Taken from The Scotsman, 18 September 1999

Renaissance man

HE WAS born in Liverpool 1952. In the mid-Eighties he was a struggling playwright mounting fringe plays such as The History of the Devil and Frankenstein in Love. But Clive Barker was also moonlighting as a writer of horror/fantasy tales and when the first of the six volumes of The Books of Blood appeared in 1984, reader word-of-mouth started him on the road to success. Now, at 46, Barker is the author of such best-selling novels as Weaveworld, The Great and Secret Show, Imajica, Everville, Sacrament and Galilee. Moreover, Barker has written and/ or directed feature films including Hellraiser, Nightbreed and Candyman. Most recently he executive-produced Gods and Monsters.

But Barker's CV doesn't finish there: he has continued writing for the stage Incarnations and Forms of Heaven), tried his hand at children's fiction (The Thief of Always - of which he is working on an animated version) and completed a television series: The A-Z of Horror. All this .is in addition to his work as an illustrator, which appears on the covers of his books and in graphic novel adaptations of his fiction. In 1991, Barker moved to Los Angeles, where he divides his time between fiction and film.

"My great models are William Blake - poet, illustrator - and Jean Cocteau - playwright, poet, novelist," says Barker, "These guys didn't mike a distinction between what they did. There's a certain artificiality - and it's a pretty modern phenomenon - about the way we divide our endeavours up. If you, a writer; are also expressing yourself as a painter; you're still the same person. The manifestations of my interest in the world will be many and multifarious. So my attitude always is that I don't look too closely at myself and my processes. Most times I Just get the heck on with it. I want to have a crack at that, so it's: 'Let's see what we can achieve'."

It was that spirit that got Barker started in the business of directing films. Naturally, his first stab at it was a horror movie. Hellraiser, based on Barker's own novella, The Hellbound Heart, splattered onto cinema screens in 1987, a time when the pre-Scream horror movie cycle was burning itself out While lame jokes and flashy special effects were replacing visceral thrifts in film's like A Nightmare on Elm Street 3: Dream Warriors, Hellraiser took horror fans on a whole new trip, an erotic, sado-masochistic adventure worthy of the Marquis De Sade. Hellraiser spawned three lesser sequels, but the original (the only one directed by Barker himself) remains one of the most distinctive films of the genre. "I'd had a couple of movies made of my stories that I didn't think were any good"' recalls Barker. The little-seen Rawhead Rex, adapted from The Books of Blood, falls into this category and, according to Barker; "It's avoidable. The feeling was that [Hellraiser] was very much a bunch of friends trying something. It was a relatively low budget film that we wanted to have a go at, like George Romero with Night of the Living Dead and the guys that did The Blair Witch Project."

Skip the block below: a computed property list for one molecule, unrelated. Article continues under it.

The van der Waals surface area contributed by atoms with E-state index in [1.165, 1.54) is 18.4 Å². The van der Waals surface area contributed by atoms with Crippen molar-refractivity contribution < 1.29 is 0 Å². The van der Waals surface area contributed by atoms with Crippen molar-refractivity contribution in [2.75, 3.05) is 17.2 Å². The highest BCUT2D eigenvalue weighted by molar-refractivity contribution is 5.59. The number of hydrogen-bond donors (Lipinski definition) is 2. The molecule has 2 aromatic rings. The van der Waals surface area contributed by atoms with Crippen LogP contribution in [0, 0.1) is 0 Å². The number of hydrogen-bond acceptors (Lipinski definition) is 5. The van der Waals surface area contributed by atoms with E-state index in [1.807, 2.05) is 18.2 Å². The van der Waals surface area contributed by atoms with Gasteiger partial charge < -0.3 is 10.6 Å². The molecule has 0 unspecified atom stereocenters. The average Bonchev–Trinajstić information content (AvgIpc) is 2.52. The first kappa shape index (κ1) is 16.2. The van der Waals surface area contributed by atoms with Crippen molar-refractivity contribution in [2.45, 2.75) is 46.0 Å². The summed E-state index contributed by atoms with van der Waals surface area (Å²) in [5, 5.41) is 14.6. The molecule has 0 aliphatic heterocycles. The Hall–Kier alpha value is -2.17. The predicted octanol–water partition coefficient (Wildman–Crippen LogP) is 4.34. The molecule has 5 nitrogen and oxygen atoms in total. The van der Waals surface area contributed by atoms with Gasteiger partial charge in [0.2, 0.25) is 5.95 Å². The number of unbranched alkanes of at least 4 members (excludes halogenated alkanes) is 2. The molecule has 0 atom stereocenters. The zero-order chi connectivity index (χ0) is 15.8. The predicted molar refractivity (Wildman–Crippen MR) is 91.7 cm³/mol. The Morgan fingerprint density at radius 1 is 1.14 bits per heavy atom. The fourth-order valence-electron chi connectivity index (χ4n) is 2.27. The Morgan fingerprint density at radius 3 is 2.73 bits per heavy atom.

Barker got behind the camera again three years later with Night-heed, an adaptation of his novel Cabal. The next Barker adaptation, Candyman - again derived from The Books of Blood, but not directed by the author this time around - scored nearly the level of praise that had been heaped on Hellraiser. A sequel, Candyman 2 Farewell to the Flesh didn't fare so well, but was notable for being directed by Bill Condon. Condon and Barker were to work together again, as director and executive produce:, on Gods and Monsters which won an Oscar for best adapted screen play.